Swine flu shots a few weeks away, seasonal flu shot available

Published 4:47 pm Friday, October 16, 2009

State health officials said on Thursday that although a low number of doses of swine flu vaccine are in the state, it will be a few weeks before enough shipments arrive to allow the general public to get them.

Meanwhile, outlets that have been administering the regular, seasonal flu shots said on Thursday that their supplies were getting low. However, the County Health Department has begun administering the regular shots.

Officials urged residents to get the regular flu shot and not wait for the 2009 H1N1 flu vaccine. H1N1 is popularly called “swine flu.”

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Said Dr. Robert Travnicek, state health department district director for the state’s six southern counties, including Pearl River: “Regular flu shots are available at the local health department, and we encourage everyone to go there and get them.”

Travnicek said it might be several weeks before the swine flu vaccine begins arriving in the state in large enough quantities to administer to the general public.

He said small quantities have arrived but that was generally a nasal spray targeted for health care providers, who could be exposed daily to the swine flu virus.

Katherine Fleming, a pharmacist technician with Walgreens in Picayune, said the two local stores had run out of regular flu shots. “We are trying to get some more, but right now we don’t know if that will be possible,” she said.

Brenda Waggoner, a pharmacist technician for Winn-Dixie in Picayune, said Tim Cuevas, who administers the regular flu shots for the stores, will be on hand at the store in South Picayune at the corner of Memorial Boulevard and Hwy. 11 South from 8 a.m. to 1 p.m. on Monday.

However, she said the store only has a few regular flu shots left, and whether they would continue to offer the shots on Tuesday would depend on supplies lasting until then.

State health department press releases urged residents to get the regular flu shots at their local state health clinic and other outlets. The county health department is in Carriere about one mile north of the Pearl River Central High School campus on the west side of U.S. Highway 11. The clinic’s telephone number is 601-798-6212.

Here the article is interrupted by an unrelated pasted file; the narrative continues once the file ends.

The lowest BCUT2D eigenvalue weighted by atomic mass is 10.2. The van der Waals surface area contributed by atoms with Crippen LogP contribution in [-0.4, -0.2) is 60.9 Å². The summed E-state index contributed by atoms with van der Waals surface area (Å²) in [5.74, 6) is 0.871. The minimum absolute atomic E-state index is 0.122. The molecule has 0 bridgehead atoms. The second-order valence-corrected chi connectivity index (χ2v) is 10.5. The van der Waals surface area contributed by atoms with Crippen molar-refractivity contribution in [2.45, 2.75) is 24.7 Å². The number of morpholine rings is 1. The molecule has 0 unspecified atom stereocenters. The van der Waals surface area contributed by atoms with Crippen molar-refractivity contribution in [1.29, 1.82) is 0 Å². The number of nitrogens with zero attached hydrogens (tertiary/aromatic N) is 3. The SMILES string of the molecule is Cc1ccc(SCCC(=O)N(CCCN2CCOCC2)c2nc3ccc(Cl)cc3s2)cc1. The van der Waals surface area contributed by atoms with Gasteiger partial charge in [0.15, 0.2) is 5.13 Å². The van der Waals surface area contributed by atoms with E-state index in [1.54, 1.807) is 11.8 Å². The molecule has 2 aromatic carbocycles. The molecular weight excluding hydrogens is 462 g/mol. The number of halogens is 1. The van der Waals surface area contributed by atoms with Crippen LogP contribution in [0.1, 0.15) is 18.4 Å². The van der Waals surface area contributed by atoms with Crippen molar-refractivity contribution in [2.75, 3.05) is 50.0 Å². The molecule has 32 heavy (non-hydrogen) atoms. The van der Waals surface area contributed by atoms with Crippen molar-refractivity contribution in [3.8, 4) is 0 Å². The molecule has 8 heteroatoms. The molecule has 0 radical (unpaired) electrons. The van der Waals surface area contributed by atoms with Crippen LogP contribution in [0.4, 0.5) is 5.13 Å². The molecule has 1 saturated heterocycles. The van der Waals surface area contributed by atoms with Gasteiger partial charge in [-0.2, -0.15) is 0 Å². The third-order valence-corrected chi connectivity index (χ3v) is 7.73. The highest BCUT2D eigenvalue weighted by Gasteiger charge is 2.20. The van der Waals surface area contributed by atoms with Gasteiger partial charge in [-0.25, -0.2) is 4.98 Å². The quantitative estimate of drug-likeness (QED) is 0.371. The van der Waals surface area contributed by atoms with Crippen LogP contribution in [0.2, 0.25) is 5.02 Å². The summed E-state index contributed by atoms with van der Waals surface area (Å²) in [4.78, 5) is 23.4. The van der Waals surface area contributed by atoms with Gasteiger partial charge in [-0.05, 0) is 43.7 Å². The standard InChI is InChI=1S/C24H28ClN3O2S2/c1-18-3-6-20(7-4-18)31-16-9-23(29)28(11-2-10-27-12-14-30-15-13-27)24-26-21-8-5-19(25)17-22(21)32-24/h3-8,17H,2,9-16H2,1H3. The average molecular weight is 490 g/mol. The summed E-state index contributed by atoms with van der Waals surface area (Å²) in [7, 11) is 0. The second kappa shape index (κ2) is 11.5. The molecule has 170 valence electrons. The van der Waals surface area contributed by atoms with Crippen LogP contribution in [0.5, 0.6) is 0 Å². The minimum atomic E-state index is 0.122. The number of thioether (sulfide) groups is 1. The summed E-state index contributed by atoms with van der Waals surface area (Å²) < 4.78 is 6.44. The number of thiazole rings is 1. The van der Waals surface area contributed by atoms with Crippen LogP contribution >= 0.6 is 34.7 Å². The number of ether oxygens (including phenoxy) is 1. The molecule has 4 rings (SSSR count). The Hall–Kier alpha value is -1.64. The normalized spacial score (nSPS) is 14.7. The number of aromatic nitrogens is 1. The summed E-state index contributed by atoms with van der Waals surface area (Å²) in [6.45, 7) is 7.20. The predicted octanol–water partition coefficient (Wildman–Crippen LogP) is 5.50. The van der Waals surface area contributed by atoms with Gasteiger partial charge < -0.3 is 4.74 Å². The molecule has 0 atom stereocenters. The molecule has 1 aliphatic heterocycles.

Officials said regular, seasonal flu shots at the health department cost $25 for adults and $10 for children six months through 18 years old, and pneumonia shots are $48. Officials said residents should bring their Medicare and Medicaid cards because the shots might cost less with the card.

Health officials urged residents to get a pneumonia shot, too, because that illness kills 600 residents each year, and the pneumonia vaccine can reduce the severity of the illness.

Officials said the flu shot is not approved for use in children younger than 6 months old.

Officials said that “in the coming weeks” the health department will receive more shipments of the H1N1 vaccine in the form of nasal spray and in injectable form.

Officials said as supplies increase specific groups, such as school children, will receive vaccinations and then the general public.

Officials said since May 15, 1,066 cases of swine flu have been diagnosed in the state and eight people had died from it, three in Jones County alone.

However, officials said that most cases of flu diagnosed right now is probably swine flu, so the number of cases could be several thousand.

Health officials said the first target groups will be health care workers, pregnant women, students, children six months through age 24, and adults 25 through 64 who have health conditions that place them at greater risk of serious complications from swine flu.

After the swine flu vaccine has been offered to those groups, it will be offered to the general public.

State health officials said they will distribute the vaccine to both public and private providers, including county health departments, hospitals, retail outlets, schools and colleges and doctors and private health care providers.

Officials explained the difference between the nasal and injectable form.

Nasal spray is the easiest to administer but is recommended only for ages two through 49. Only persons who have no chronic underlying health conditions should receive it.

The injectable form is considered safe for everyone six months and older who is able to take a seasonal flu vaccine without side-effects. Most people will receive the vaccine by injection.

Mississippi is expected to get only a small supply of the nasal spray form, most of which will be used for vaccinating health care workers.

The Associated Press reported that by about this time, 40 million doses should have rolled out of manufacturing plants and be on the way to all 50 states.

The AP reported that residents will be able to get the shots when they start arriving at doctors’ offices, clinics, school vaccination programs and drug stores. Each state health department decides who gets the shots and when.

State health officials said they will announce through press releases when and where the shots will be available.

A state health official last week told the AP that because only 10,000 doses of nasal spray vaccine were ordered by Mississippi, it will not go to public schools. State health department spokesperson Liz Sharlot said the spray has not been very popular in the state.

The long screening process for students is another reason schools won’t be getting nasal spray vaccines but will receive the injectable form.

Vaccinations will be voluntary.